To save the Republican Party, look to the states

House and Senate Republicans are nearly always in the position of talking about what they’re against — what they want to block or repeal or defund. Those are process arguments. And they tend to be negative.

Like many conservatives, I often feel angry and frustrated that more Americans aren’t more angry and frustrated. But while expressing anger and frustration resonates with core voters who already agree with us, it doesn’t do much for independents who are worried about themselves and their families, and pessimistic about the country’s future. They want to hear optimism. They want to hear how political leaders will improve their lives.

Congressional Republicans are absolutely right to oppose President Obama’s harmful policies. But they’d be better off if they spent less time talking about process and more time speaking in positive and tangible terms about what they support and how they’ll help — as state Republican leaders do.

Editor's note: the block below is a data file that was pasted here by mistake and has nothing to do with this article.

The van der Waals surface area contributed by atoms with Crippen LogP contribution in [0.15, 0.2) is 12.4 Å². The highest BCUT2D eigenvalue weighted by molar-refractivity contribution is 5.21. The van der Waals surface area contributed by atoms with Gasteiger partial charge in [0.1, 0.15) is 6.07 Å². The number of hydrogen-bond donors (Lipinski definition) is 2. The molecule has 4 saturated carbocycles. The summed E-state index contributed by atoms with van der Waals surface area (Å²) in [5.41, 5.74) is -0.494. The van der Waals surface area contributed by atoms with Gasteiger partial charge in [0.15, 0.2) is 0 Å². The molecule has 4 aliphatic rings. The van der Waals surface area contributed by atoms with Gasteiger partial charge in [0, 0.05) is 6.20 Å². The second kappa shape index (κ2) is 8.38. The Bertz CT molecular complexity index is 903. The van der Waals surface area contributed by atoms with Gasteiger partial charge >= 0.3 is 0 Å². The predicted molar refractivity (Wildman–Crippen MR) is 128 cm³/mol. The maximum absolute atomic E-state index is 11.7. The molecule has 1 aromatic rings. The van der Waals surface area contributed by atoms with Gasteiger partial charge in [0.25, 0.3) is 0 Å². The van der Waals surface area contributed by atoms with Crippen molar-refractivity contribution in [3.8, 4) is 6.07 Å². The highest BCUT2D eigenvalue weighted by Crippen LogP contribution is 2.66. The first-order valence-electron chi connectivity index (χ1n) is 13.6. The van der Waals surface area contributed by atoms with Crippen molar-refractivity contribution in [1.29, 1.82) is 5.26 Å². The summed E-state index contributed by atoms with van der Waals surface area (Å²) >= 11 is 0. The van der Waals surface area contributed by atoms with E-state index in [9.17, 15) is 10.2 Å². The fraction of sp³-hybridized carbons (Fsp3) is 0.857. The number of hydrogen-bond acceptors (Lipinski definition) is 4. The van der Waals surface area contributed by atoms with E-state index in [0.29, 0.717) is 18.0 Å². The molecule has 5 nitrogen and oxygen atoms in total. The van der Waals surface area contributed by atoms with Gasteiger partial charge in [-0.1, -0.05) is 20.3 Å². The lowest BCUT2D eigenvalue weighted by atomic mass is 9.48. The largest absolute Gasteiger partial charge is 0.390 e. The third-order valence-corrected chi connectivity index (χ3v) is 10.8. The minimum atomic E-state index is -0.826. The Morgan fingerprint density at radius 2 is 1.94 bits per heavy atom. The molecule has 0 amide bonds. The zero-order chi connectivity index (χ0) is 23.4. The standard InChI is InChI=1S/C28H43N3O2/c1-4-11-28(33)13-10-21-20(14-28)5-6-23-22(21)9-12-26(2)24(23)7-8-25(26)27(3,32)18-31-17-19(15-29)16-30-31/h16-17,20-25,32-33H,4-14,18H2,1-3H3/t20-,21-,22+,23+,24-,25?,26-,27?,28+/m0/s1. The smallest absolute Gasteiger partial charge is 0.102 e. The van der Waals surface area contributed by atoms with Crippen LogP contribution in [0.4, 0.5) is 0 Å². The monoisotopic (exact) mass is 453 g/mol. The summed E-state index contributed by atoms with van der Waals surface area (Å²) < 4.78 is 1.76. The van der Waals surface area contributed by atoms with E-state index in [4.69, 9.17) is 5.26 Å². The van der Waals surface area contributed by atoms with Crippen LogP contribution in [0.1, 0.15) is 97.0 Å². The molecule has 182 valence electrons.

Wisconsin Gov. Scott Walker recently put it this way: “We talk in terms that are more relevant. Give you a good example: sequesters. Most people, that goes right over their head. Debt ceilings, fiscal cliffs. We talk about making our kids’ schools better. We talk about balancing our budgets so we can live within our means. We talk about helping our neighbor get a job again.”